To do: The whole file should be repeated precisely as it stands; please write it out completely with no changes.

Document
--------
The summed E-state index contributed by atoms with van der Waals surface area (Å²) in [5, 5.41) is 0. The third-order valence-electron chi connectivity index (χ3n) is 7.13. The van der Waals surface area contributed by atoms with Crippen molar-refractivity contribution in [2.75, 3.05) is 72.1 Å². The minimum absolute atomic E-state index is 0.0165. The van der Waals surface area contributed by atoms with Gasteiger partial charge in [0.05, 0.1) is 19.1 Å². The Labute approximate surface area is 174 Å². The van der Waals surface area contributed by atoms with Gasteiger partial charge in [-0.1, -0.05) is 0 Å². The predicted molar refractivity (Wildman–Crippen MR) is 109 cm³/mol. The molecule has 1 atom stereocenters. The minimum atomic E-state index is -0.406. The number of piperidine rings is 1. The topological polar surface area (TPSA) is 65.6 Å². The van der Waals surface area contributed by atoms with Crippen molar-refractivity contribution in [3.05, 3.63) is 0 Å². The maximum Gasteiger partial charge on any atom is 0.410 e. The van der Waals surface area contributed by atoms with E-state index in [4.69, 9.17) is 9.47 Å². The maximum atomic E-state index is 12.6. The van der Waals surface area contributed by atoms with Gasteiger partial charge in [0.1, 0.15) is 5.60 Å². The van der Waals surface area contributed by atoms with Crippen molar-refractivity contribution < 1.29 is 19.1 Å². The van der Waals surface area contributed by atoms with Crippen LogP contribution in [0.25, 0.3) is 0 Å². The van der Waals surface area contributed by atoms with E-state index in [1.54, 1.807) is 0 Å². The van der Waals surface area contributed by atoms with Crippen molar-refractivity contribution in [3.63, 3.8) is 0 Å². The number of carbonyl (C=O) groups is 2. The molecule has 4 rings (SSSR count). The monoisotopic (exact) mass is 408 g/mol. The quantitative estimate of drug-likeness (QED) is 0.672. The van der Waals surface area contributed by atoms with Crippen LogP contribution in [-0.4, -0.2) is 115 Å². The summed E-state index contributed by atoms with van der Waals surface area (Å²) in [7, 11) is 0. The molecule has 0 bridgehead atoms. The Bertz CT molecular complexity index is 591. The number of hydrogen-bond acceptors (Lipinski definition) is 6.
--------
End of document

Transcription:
The summed E-state index contributed by atoms with van der Waals surface area (Å²) in [5, 5.41) is 0. The third-order valence-electron chi connectivity index (χ3n) is 7.13. The van der Waals surface area contributed by atoms with Crippen molar-refractivity contribution in [2.75, 3.05) is 72.1 Å². The minimum absolute atomic E-state index is 0.0165. The van der Waals surface area contributed by atoms with Gasteiger partial charge in [0.05, 0.1) is 19.1 Å². The Labute approximate surface area is 174 Å². The van der Waals surface area contributed by atoms with Gasteiger partial charge in [-0.1, -0.05) is 0 Å². The predicted molar refractivity (Wildman–Crippen MR) is 109 cm³/mol. The molecule has 1 atom stereocenters. The minimum atomic E-state index is -0.406. The number of piperidine rings is 1. The topological polar surface area (TPSA) is 65.6 Å². The van der Waals surface area contributed by atoms with Crippen molar-refractivity contribution in [3.05, 3.63) is 0 Å². The maximum Gasteiger partial charge on any atom is 0.410 e. The van der Waals surface area contributed by atoms with E-state index in [4.69, 9.17) is 9.47 Å². The maximum atomic E-state index is 12.6. The van der Waals surface area contributed by atoms with Gasteiger partial charge in [0.1, 0.15) is 5.60 Å². The van der Waals surface area contributed by atoms with Crippen molar-refractivity contribution < 1.29 is 19.1 Å². The van der Waals surface area contributed by atoms with Crippen LogP contribution in [0.25, 0.3) is 0 Å². The van der Waals surface area contributed by atoms with E-state index in [1.54, 1.807) is 0 Å². The van der Waals surface area contributed by atoms with Crippen molar-refractivity contribution in [3.63, 3.8) is 0 Å². The number of carbonyl (C=O) groups is 2. The molecule has 4 rings (SSSR count). The monoisotopic (exact) mass is 408 g/mol. The quantitative estimate of drug-likeness (QED) is 0.672. The van der Waals surface area contributed by atoms with Crippen LogP contribution in [-0.4, -0.2) is 115 Å². The summed E-state index contributed by atoms with van der Waals surface area (Å²) in [7, 11) is 0. The molecule has 0 bridgehead atoms. The Bertz CT molecular complexity index is 591. The number of hydrogen-bond acceptors (Lipinski definition) is 6.